Source: Noland, George B. 1983. General Biology, 11th Edition. St. Louis, MO. C. V. Mosby ...
endoskeleton An internal supporting skeleton with muscles on the outside; in vertebrates, consists of the skull, spinal column, ribs, and appendages.
endoskeleton an internal support system in the echinoderms and most vertebrates that may include a framework of bones and cartilage that serves as a point of attachment for muscle.
Endoskeletons are enclosed in other tissues. The human endoskeleton does not offer much protection from predators, but it does a good job of keeping the body from collapsing into a helpless pile. It also provides sites for attachment of muscles.
endoskeleton A skeleton that lies beneath the surface of the body (e.g., the bony skeleton of vertebrates and the calcium carbonate skeleton of echinoderms); contrasts with exoskeleton.
Endoskeleton the supportive internal framework of an organism
Endosperm a nutritious tissue found in the seeds of flowering plants
Endotherm an animal that can regulate its body temperature using physiological mechanisms ...
The endoskeleton and muscles form an organ system (the musculoskeletal system) that permits rapid and efficient movement. The pectoral and pelvic fins of fishes evolved into jointed appendages that allowed vertebrates to move onto land.
The vertebrate body is supported by an endoskeleton made of cartilage and bone. (Sharks and their relatives use only cartilage.)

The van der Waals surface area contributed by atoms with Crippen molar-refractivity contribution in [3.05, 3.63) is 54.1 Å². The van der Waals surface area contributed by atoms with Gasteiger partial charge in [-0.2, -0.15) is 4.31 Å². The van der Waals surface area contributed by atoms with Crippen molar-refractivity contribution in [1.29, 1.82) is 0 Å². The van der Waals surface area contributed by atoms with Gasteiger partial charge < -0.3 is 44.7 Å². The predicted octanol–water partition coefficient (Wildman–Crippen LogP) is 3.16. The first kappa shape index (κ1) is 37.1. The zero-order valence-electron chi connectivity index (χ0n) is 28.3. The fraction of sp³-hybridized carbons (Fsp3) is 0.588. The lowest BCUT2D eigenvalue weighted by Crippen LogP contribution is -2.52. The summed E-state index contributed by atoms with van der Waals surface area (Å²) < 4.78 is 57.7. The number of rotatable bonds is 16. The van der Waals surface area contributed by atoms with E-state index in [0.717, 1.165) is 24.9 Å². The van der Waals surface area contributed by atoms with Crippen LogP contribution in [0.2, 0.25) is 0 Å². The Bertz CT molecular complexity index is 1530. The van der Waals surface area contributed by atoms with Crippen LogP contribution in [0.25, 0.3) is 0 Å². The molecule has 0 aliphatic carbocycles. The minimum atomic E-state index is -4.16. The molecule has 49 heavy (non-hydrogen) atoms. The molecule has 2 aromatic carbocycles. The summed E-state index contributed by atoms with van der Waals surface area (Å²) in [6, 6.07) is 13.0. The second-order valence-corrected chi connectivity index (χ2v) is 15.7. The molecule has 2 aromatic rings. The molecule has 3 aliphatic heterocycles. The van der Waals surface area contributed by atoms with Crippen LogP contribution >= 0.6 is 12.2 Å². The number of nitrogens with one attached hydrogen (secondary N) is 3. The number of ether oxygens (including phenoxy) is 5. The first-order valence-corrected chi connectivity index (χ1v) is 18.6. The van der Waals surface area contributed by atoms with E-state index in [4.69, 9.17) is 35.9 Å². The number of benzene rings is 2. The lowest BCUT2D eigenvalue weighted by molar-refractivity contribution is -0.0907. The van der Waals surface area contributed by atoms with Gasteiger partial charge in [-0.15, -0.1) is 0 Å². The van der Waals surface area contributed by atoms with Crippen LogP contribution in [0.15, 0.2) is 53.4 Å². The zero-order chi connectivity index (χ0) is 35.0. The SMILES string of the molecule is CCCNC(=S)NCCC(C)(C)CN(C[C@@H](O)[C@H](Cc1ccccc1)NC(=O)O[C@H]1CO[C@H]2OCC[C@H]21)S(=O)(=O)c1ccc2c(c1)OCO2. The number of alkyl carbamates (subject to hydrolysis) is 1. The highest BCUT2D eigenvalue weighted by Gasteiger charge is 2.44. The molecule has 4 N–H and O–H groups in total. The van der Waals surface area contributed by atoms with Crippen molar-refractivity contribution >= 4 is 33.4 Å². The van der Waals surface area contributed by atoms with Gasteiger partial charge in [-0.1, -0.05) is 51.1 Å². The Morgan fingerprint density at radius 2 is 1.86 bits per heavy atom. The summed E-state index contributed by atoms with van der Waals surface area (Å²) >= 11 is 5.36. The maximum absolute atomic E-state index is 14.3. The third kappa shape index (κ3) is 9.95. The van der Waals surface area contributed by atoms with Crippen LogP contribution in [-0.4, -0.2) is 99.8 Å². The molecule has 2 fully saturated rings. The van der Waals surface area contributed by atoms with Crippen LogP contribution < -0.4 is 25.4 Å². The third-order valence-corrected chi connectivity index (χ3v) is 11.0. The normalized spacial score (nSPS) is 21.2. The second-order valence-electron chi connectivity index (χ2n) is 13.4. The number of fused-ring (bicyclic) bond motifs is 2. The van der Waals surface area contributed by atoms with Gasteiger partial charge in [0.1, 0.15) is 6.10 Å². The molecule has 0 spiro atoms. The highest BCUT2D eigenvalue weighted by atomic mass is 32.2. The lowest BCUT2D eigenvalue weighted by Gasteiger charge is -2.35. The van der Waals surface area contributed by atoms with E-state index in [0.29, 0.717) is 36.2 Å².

The bones of the human skeleton perform several functions: ...
The skeleton may be an endoskeleton, an exoskeleton or a hydrostatic skeleton. The support system will be adapted to methods of locomotion for a particular animal (e.g, flying, swimming, climbing, and walking).
You have a skeleton inside of your body (endoskeleton) made up of bones. Insects and crustaceans have skeletal systems on the outside or their bodies (exoskeletons) that are made of hard plates.
A human skeleton - (endoskeleton)
In biology, the skeleton or skeletal system provides a strong, internal framework that supports the body, makes up about 20 percent of its weight, and consists of 206 bones.
They lack spines, the endoskeleton is much reduced, and the oral-aboral axis is elongated.
However, they do have five rows of tube feet, like other echinoderms, and other shared features.
Some of the minerals such as calcium and phosphate are used in larger amounts by organisms when they are used to build structures such as bones and shells (exo and endoskeletons).
Jellyfish and worms have skeletons which are hydrostatic and allow the organism to push water in or out of their bodies. Arthropods have exoskeletons. Humans are vertebrates and have an endoskeleton made mainly of collagen.
See also: Skeleton, Blood, Tissue, Muscle, Animal